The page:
Hello loyal reader! It's a new year and new things have been happening here in the not-so-deep South. But first, a message from our sponsor, lol...
Trader Joe's: Fine Purveyor of Stuff to Make an Impromptu Moroccan Meal
So yesterday, Dawn and I went grocery shopping and I found something really interesting. Now I'm usually pretty good about abstaining from the dreaded, ¨Things I don't need but really, REALLY want¨ category. I've passed the Roasted Nut Oil Trio on numerous occasions, and no matter how much I dream of a roasted beet with mandarin orange segments, and fennel salad with a drizzle of pistachio oil, or how lovely it would be to have a hazelnut-imbued roasted butternut squash, I persist in sighing deeply, closing my eyes, and walking quickly away. $14.99 is an insane price for 25.5 ounces of specialty oils, but it's too much for me to spend on oil. I mean, really, it's oil. But yesterday, I could no longer resist. Next to the aforementioned oil trio, I discovered a set of four spice blends.
Now normally, I can easily resist spice blends. The spice cabinet in my kitchen is actually a spice ARMOIRE, and there's a crapload of spices from all corners of the earth. If I need herbs de Provence, barbecue rub, pumpkin pie spice, or any other spice blend, I mix it up myself. You see, I am a total control freak. I like my sweet spice mix to have a shitload of ginger in it, and some cardamom to round out the flavors. I like my gingerbread spice to have black pepper to add a bit of heat to the warmth of the spices already present. I like my herbs de Provence to have a noticeable amount of lavender, since I love cooking with flowers. Which brings me to how I ended up with four Trader Joe's spice blends in my cart.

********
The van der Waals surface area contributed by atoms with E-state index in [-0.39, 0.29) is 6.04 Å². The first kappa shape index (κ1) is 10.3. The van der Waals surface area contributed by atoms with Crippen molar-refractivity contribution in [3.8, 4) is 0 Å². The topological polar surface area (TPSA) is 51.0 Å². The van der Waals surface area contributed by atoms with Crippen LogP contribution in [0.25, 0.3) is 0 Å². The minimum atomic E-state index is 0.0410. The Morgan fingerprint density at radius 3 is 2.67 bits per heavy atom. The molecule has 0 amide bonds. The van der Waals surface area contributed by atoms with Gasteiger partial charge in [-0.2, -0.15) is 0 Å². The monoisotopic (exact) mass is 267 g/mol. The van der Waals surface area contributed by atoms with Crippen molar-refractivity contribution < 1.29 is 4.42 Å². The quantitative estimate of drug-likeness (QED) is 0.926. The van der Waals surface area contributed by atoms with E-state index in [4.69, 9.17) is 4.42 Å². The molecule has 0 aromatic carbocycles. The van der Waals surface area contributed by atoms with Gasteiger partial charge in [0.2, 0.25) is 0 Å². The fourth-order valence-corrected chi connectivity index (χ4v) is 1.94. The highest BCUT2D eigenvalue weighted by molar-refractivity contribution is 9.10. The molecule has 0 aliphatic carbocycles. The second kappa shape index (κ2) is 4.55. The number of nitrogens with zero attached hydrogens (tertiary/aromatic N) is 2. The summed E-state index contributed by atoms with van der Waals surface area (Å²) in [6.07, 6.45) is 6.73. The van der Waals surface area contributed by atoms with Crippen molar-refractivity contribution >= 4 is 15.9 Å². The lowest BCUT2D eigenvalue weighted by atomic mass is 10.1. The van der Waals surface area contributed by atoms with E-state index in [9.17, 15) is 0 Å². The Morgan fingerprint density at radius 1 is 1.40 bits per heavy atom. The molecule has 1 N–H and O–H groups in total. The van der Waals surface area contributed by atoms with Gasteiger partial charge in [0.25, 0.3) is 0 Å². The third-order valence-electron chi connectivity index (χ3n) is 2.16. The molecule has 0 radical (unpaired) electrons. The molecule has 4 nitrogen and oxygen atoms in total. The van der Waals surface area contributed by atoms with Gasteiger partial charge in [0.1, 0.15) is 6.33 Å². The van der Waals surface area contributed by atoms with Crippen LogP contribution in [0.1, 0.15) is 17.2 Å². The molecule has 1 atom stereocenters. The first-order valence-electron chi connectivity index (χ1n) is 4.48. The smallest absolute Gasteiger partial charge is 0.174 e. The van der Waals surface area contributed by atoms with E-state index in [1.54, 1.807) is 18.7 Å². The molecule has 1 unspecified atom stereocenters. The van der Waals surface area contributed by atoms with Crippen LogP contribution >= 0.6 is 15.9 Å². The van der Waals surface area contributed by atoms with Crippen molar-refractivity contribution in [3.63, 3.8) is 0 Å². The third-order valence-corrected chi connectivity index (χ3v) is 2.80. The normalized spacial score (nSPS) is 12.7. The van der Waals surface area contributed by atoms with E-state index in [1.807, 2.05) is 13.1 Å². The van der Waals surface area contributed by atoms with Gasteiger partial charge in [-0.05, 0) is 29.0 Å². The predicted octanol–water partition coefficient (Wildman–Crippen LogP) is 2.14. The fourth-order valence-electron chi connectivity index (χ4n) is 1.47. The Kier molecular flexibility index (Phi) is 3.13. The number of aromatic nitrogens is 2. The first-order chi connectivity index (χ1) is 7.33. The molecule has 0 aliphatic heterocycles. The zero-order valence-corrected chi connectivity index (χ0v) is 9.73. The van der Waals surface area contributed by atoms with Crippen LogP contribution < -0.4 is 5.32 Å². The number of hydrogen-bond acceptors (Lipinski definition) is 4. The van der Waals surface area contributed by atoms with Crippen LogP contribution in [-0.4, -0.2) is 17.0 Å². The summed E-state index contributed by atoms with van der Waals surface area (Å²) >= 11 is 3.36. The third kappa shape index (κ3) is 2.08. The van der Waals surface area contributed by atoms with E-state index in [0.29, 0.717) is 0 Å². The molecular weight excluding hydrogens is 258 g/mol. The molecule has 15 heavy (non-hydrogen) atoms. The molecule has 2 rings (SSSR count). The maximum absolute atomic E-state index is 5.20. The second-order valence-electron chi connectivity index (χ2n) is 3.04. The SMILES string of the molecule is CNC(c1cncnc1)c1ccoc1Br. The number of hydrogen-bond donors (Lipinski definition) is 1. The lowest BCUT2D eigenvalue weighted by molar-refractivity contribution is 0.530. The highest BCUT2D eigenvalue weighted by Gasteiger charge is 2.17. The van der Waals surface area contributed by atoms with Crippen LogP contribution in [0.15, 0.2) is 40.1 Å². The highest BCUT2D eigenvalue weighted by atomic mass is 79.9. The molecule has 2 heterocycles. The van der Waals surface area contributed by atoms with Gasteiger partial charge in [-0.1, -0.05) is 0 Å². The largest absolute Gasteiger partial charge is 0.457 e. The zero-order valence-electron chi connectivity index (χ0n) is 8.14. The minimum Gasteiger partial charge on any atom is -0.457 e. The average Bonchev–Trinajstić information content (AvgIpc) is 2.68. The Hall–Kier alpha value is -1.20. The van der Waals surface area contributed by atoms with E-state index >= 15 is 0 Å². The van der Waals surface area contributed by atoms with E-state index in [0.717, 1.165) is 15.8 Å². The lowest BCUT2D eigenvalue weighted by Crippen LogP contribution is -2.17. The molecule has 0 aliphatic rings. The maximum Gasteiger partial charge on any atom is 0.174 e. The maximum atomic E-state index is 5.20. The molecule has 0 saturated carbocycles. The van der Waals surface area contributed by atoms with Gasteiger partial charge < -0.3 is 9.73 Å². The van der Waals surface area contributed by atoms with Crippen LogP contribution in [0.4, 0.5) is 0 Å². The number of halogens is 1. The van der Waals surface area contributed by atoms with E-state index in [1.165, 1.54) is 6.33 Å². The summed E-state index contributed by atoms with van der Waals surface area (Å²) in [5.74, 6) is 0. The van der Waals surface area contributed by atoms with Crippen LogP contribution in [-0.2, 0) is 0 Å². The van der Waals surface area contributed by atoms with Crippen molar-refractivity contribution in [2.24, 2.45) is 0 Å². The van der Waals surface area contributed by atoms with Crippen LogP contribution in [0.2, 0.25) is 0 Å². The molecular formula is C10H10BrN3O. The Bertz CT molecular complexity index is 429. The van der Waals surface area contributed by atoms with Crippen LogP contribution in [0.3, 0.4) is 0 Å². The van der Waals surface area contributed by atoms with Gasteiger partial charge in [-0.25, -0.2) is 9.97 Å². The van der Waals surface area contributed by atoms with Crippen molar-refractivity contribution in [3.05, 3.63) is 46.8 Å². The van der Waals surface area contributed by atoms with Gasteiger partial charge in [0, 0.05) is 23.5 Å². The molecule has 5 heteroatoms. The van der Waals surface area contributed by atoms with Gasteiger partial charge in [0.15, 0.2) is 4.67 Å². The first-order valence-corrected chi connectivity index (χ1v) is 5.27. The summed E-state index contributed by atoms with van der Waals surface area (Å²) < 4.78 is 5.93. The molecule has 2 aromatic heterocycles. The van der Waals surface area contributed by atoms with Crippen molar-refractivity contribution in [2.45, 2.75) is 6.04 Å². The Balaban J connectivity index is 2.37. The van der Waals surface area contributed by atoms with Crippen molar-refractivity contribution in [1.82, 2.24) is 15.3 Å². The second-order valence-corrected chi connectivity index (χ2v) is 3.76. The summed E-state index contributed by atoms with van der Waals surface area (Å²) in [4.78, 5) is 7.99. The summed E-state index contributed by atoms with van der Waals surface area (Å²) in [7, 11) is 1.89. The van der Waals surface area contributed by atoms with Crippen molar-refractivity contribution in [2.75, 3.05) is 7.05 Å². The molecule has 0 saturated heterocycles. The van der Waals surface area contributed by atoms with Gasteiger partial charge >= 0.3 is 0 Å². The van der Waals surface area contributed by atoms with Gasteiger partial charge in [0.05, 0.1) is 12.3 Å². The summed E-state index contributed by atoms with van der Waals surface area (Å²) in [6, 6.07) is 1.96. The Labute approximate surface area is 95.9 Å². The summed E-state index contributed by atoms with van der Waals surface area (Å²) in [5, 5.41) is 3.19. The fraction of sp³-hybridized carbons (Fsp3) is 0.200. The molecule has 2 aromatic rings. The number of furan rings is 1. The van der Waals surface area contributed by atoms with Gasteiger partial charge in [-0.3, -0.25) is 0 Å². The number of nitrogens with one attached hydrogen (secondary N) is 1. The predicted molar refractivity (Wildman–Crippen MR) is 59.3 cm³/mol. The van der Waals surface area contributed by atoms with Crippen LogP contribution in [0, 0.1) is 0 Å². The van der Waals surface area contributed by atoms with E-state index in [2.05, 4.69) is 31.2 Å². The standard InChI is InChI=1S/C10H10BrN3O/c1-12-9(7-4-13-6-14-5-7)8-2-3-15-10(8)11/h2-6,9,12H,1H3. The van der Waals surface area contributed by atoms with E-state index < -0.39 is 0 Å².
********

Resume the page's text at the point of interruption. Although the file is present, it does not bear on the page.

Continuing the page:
The draw was sumac. I have been looking for an affordable source of sumac for years, and while I always keep an eagle-eye out for a stand of staghorn sumac pointing up from the bleak landscape, the opportunity to pick the berries off of said sumac stand has consistently eluded me. So, when I saw a whole container of sumac in a spice quartet for $6.99, I had to take a closer look. Having already put my requisite tub o' hummus in my cart (plain so I can personalize it), after reading the label of the Zhoug blend about how to sprinkle on tahini with olive oil, I felt I could immediately put it to work. But the final deciding factor was the Ras el Hanout. It has all my favorite sweet spices, with some heat and interestingly, spearmint. But the last straw was drawn at the last ingredient: Rose Petals. For years I've been touting the pleasure of cooking with flowers and people are catching on at last. Flower liqueurs are mainstream, and Trader Joe's has not one spice blend with flowers, but now two! OMG! (The other is the Flower Pepper grinder which I love to use on eggs and salads.) Clearly, it was a sign from God.
This morning, I stared at the spices on the counter. I need sustenance, and since it's my day off, I decided to put some effort into breakfast. Yesterday when Googling Ras el Hanout, (no not R'as al Ghul, I know who he is; the husbeast would divorce me citing irreconcilable differences if I didn't, lol), there were some recipes for Moroccan eggs or Shakshuka. Basically, I've been making this for years, but with the wrong spices :D
It's very similar to Huevos Rancheros-pretty much eggs poached in salsa. The recipes all had Ras el Hanout in them, and Harissa. Now unfortunately, I don't have any harissa on hand. While it is completely probable I have ingredients on hand to make it (I'm looking at you Pasilla and Ancho chiles from my last bout with mole), I was famished, and soaking dried chiles to make a condiment when I had Ajvar and Sriracha in the fridge was a no go. So here's how I made my Shakshuka:
Trader Joe's ShakshukaSpanish Extra Virgin Olive Oil
Can of Fire-Roasted Tomatoes with Chiles
Roasted Red Pepper Spread with Eggplant and Garlic
Ras el Hanout
Pink Himalayan salt
Saute the onions and garlic in a cast iron pan. Add the tomatoes and red pepper spread (ajvar). Squirt some sriracha on top. Add the Ras el Hanout. Mix. Make a well with your spoon and crack eggs into the well. Cover pan with a lid and cook on low until egg whites are cooked. Salt eggs. Put a spoonful of tapenade in the ugly crater made by slightly overcooking eggs. Sprinkle with parsley and sumac. Serve in skillet.
What else can I say but it was delicious. The recipe makes enough ¨salsa¨ for two, so I used a large pan to make it and a small pan to cook the eggs and serve in. That means I have more for tomorrow! Yay! Thank you TJ. I never thought you could get even better.